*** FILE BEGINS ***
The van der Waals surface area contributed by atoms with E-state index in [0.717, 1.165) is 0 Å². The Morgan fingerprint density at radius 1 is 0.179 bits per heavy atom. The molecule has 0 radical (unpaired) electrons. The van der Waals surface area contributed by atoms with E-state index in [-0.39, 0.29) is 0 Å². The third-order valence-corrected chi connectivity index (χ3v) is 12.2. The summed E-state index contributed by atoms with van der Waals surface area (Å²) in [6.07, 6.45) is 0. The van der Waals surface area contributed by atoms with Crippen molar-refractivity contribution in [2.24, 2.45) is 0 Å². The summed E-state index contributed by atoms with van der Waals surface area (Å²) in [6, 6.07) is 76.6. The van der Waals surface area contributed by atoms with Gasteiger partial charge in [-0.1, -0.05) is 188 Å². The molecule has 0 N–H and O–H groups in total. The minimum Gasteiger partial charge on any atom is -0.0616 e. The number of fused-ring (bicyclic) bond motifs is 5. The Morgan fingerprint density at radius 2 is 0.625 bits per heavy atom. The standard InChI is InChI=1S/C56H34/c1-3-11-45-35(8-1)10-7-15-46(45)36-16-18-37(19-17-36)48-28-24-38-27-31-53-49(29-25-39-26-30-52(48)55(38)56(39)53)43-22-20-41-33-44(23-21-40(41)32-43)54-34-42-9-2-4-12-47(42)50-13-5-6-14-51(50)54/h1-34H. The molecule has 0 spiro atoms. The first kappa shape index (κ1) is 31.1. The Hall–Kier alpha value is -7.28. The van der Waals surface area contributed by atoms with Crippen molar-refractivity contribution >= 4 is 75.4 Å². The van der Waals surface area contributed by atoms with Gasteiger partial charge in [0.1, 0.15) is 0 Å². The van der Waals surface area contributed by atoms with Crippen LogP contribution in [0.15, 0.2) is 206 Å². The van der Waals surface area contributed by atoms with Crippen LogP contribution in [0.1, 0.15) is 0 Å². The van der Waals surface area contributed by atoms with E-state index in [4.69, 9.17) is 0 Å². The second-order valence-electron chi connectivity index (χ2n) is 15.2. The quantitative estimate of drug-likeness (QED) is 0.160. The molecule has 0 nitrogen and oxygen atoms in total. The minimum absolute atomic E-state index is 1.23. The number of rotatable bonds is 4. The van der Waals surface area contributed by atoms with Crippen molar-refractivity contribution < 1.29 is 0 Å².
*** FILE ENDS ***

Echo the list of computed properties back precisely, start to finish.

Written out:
The van der Waals surface area contributed by atoms with E-state index in [0.717, 1.165) is 0 Å². The Morgan fingerprint density at radius 1 is 0.179 bits per heavy atom. The molecule has 0 radical (unpaired) electrons. The van der Waals surface area contributed by atoms with E-state index in [-0.39, 0.29) is 0 Å². The third-order valence-corrected chi connectivity index (χ3v) is 12.2. The summed E-state index contributed by atoms with van der Waals surface area (Å²) in [6.07, 6.45) is 0. The van der Waals surface area contributed by atoms with Crippen molar-refractivity contribution in [2.24, 2.45) is 0 Å². The summed E-state index contributed by atoms with van der Waals surface area (Å²) in [6, 6.07) is 76.6. The van der Waals surface area contributed by atoms with Gasteiger partial charge in [-0.1, -0.05) is 188 Å². The molecule has 0 N–H and O–H groups in total. The minimum Gasteiger partial charge on any atom is -0.0616 e. The number of fused-ring (bicyclic) bond motifs is 5. The Morgan fingerprint density at radius 2 is 0.625 bits per heavy atom. The standard InChI is InChI=1S/C56H34/c1-3-11-45-35(8-1)10-7-15-46(45)36-16-18-37(19-17-36)48-28-24-38-27-31-53-49(29-25-39-26-30-52(48)55(38)56(39)53)43-22-20-41-33-44(23-21-40(41)32-43)54-34-42-9-2-4-12-47(42)50-13-5-6-14-51(50)54/h1-34H. The molecule has 0 spiro atoms. The first kappa shape index (κ1) is 31.1. The Hall–Kier alpha value is -7.28. The van der Waals surface area contributed by atoms with Crippen molar-refractivity contribution >= 4 is 75.4 Å². The van der Waals surface area contributed by atoms with Gasteiger partial charge in [0.1, 0.15) is 0 Å². The van der Waals surface area contributed by atoms with Crippen LogP contribution in [0.15, 0.2) is 206 Å². The van der Waals surface area contributed by atoms with Crippen LogP contribution in [0.1, 0.15) is 0 Å². The van der Waals surface area contributed by atoms with E-state index in [4.69, 9.17) is 0 Å². The second-order valence-electron chi connectivity index (χ2n) is 15.2. The quantitative estimate of drug-likeness (QED) is 0.160. The molecule has 0 nitrogen and oxygen atoms in total. The minimum absolute atomic E-state index is 1.23. The number of rotatable bonds is 4. The van der Waals surface area contributed by atoms with Crippen molar-refractivity contribution < 1.29 is 0 Å².